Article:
A skilled nursing facility offers more medical services than a traditional nursing home or assisted living facility. A facility may provide both skilled nursing care and custodial care. You will receive care from a qualified technician or health professional. For example, a registered nurse may inject medicine into your body intravenously.
- Physical, occupational or speech therapy
- Medications, supplies, and equipment
When Does Medicare Cover Nursing Home Care
To understand what Medicare covers in a nursing home, its sometimes best to know what they dont cover. Medicare doesnt cover care in a nursing home when a person needs custodial care only. Custodial care includes the following services:
- going to the bathroom
As a general rule, if a person needs care that doesnt require a degree to provide, Medicare doesnt cover the service.
Now lets look at what Medicare does cover.
requirements for medicare to cover CARE in a nursing home
Medicare does cover skilled nursing care in a nursing home facility, but you have to meet several requirements. These include:
- You must have Medicare Part A and have days left in your benefit period.
- You must have first had a qualifying hospital stay.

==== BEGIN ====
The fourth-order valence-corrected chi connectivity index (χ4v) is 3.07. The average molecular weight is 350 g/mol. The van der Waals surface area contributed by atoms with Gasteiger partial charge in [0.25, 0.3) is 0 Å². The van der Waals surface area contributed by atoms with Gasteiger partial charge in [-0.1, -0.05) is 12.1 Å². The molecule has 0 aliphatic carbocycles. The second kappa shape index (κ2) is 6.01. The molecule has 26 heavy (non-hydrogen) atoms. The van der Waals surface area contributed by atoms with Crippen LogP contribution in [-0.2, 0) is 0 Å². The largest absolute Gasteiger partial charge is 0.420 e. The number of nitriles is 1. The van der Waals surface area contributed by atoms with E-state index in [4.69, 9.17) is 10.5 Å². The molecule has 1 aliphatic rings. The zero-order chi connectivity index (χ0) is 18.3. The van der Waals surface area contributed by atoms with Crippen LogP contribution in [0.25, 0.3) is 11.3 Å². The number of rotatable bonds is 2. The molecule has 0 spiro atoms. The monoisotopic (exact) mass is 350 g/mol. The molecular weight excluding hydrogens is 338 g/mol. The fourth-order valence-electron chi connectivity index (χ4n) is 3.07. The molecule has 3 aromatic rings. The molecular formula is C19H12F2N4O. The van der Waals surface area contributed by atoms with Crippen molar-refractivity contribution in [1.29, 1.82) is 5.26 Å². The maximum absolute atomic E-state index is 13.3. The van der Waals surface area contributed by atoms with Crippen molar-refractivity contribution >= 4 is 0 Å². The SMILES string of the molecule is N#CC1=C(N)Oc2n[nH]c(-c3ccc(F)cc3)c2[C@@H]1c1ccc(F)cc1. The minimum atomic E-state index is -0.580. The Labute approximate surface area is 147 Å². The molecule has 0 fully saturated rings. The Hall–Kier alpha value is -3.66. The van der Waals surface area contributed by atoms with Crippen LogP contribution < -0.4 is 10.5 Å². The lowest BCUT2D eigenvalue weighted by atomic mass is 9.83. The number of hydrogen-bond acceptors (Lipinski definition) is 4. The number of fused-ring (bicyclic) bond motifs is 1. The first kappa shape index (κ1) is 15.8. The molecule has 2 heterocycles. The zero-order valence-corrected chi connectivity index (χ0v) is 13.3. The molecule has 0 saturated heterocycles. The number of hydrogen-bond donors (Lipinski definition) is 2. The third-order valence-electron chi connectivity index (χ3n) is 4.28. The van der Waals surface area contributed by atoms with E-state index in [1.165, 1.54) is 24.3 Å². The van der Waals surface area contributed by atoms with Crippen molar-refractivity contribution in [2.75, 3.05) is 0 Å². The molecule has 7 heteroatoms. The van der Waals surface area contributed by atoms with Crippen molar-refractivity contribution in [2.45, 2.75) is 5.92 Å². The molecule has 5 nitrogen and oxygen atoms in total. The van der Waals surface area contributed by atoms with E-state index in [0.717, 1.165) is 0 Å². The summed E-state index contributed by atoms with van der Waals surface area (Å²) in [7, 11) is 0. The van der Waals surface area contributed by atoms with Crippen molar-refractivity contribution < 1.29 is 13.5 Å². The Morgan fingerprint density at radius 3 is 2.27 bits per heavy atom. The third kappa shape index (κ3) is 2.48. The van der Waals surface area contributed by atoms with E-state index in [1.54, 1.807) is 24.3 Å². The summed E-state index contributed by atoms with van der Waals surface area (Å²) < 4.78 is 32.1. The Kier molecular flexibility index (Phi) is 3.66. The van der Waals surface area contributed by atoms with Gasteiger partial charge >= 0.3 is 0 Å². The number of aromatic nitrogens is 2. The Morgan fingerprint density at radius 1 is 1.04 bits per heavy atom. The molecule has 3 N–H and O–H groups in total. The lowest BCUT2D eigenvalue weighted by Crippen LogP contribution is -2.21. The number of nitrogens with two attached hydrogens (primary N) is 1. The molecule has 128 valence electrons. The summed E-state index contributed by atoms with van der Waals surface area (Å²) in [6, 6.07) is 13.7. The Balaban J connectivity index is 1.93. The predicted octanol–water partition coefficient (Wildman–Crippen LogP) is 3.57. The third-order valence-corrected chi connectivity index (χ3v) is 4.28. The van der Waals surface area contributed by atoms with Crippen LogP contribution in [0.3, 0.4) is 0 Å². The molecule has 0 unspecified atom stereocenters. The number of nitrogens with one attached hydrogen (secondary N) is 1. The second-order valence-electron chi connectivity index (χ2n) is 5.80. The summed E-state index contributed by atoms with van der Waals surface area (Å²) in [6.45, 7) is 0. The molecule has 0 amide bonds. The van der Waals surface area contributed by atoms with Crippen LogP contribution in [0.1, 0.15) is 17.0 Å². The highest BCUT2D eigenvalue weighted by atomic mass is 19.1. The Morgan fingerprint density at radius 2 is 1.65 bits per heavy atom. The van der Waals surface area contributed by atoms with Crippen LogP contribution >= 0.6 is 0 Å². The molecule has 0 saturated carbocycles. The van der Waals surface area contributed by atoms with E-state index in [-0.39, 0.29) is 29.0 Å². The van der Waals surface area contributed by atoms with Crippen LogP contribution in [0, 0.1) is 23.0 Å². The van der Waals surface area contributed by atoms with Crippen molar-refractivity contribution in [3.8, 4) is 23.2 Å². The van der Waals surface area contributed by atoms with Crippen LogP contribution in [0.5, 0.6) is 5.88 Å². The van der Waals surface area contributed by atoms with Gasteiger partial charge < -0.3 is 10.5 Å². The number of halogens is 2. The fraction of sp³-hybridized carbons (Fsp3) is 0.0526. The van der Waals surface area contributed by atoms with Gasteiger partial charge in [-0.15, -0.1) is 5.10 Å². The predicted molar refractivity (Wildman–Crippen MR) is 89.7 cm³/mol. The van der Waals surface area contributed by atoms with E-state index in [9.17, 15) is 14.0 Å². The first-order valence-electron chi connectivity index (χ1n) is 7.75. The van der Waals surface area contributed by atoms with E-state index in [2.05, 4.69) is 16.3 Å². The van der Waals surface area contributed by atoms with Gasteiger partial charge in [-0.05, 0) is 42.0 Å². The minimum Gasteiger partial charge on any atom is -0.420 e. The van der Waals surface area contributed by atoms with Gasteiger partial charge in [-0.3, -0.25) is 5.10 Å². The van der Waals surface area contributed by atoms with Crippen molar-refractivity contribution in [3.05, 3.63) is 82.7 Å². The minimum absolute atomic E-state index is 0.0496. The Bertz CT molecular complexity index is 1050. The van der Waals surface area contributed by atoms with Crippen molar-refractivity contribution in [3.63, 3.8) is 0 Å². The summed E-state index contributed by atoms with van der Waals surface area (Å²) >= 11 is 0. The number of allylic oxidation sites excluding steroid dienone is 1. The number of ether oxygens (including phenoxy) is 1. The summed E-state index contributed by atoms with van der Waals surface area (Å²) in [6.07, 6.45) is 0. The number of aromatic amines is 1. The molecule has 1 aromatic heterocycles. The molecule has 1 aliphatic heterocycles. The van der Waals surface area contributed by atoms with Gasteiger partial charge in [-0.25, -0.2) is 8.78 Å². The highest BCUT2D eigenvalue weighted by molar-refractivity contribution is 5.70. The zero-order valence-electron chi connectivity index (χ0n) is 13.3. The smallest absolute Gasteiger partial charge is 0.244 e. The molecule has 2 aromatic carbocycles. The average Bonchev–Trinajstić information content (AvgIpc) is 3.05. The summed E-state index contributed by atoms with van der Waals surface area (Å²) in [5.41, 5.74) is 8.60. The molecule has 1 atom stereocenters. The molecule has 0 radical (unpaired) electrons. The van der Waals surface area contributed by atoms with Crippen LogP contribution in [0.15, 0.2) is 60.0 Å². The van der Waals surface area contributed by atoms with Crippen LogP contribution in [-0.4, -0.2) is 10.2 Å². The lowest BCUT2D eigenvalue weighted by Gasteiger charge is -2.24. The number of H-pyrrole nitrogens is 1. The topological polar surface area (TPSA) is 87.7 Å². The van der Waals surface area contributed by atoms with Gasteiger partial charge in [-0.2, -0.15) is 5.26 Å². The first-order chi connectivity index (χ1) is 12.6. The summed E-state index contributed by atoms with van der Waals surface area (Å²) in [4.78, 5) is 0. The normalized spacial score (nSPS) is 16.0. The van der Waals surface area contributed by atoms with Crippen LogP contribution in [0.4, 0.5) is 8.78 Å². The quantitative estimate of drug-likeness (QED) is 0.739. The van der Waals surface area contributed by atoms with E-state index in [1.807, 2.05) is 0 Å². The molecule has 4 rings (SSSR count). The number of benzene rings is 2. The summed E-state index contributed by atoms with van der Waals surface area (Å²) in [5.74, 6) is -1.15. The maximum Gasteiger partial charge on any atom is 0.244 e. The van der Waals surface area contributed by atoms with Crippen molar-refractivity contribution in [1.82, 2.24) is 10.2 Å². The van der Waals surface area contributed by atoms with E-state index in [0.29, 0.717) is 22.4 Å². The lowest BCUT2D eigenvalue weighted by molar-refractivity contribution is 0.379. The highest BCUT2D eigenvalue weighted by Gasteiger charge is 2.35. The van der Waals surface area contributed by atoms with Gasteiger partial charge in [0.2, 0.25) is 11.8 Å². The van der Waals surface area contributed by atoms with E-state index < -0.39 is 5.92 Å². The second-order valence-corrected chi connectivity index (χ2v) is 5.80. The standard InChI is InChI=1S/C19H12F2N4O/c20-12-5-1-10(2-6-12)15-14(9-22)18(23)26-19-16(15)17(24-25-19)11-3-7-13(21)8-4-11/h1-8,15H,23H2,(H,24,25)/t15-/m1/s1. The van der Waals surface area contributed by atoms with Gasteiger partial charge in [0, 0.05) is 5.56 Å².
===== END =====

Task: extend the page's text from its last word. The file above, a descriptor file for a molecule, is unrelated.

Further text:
- Your doctor must determine you require daily, skilled nursing care.
- You must receive the care at a skilled nursing facility.
- The facility where you receive your services must be Medicare-certified.
- You need skilled services for a hospital-related medical condition or a condition that started while you were in a skilled nursing facility getting help for the original, hospital-related medical condition.
Its also important to note this care is for a short-term basis, not for long-term care.
Medicare usually only covers short-term skilled nursing care in a nursing home. Keep reading for a breakdown of what Medicare may cover related to nursing homes.
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Medicare Coverage By Part
- any age and have a disability
- any age and have end stage renal disease
However, there are also some specific Medicare plans that people with dementia may be eligible for. In these cases, a diagnosis of dementia may be required: